They're all blessed with prodigious gifts, except for Mirabel (voiced by “Brooklyn Nine-Nine” actor Stephanie Beatriz), who lacks her siblings' superhuman abilities. However, it is Mirabel who discovers that the supernatural powers protecting the village of Encanto are in danger of collapsing, which means it will fall to her to save her home and those she loves. The film is a hit with critics. Variety's Owen Gleiberman praised it as "a lively, lovely, lushly enveloping digitally animated musical fairy tale." Featuring original music from “Hamilton” creator Lin-Manuel Miranda, “Encanto” follows a family living in a magical town in the mountains of Colombia.
Elsewhere, look for "House of Gucci" to pull in roughly $20 million, while the "Resident Evil" sequel will likely gross in the neighborhood of $15 million over the five-day period.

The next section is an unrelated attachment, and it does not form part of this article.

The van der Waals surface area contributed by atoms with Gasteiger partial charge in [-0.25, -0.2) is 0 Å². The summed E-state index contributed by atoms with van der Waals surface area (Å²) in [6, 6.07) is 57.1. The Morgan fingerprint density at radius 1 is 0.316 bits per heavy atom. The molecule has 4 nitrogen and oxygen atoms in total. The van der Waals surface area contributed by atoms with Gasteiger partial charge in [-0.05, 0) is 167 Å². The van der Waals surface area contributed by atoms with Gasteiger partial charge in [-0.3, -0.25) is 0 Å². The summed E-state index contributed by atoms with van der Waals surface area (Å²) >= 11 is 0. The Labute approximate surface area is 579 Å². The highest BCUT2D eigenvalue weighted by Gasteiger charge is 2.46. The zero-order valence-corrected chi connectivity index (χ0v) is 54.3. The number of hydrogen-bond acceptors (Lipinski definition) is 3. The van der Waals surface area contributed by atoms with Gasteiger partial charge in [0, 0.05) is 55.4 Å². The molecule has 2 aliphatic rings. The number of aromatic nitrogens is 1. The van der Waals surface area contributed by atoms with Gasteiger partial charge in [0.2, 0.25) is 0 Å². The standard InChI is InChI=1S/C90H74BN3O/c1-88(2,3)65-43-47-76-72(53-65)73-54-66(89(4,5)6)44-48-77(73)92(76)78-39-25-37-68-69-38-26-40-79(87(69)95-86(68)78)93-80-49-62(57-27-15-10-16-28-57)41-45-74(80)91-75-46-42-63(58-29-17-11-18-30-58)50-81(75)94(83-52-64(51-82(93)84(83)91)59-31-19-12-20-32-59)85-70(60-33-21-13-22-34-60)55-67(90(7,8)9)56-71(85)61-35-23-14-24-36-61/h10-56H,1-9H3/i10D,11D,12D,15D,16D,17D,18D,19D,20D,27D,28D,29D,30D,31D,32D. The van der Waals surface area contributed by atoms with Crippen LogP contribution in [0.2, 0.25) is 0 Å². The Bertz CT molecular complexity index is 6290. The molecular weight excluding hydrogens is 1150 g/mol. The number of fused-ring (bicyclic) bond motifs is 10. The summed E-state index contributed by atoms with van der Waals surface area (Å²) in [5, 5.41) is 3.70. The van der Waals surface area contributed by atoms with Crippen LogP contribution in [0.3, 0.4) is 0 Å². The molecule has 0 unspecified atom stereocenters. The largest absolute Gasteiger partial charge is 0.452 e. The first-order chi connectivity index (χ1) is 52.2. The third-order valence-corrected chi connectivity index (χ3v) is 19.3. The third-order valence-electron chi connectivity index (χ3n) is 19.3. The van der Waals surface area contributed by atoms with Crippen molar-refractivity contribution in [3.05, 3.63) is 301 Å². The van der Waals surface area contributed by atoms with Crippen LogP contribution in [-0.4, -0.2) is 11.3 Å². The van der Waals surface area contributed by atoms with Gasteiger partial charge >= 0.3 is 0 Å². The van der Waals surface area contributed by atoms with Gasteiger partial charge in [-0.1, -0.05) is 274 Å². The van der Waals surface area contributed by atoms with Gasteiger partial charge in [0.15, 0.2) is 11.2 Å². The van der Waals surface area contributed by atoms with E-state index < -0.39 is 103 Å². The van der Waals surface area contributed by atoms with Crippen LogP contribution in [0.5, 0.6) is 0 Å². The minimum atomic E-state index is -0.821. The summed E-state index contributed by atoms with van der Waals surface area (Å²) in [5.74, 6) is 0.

On Wednesday, the franchise reboot earned $5.4 million. Sony's "Ghostbusters: Afterlife" topped the box office last weekend and will be a formidable presence this week. Marvel's "Eternals" picked up $1.9 million on Wednesday, bringing the superhero film's stateside total to $141.1 million. That pushes its domestic haul to $57.9 million.
If they do, the battered cinema business will have a lot to celebrate this holiday season.” /> As America gathers around their dinner tables to give thanks, the exhibition industry is hoping fervently that consumers chase down the pumpkin pie and turkey with a visit to the local multiplex.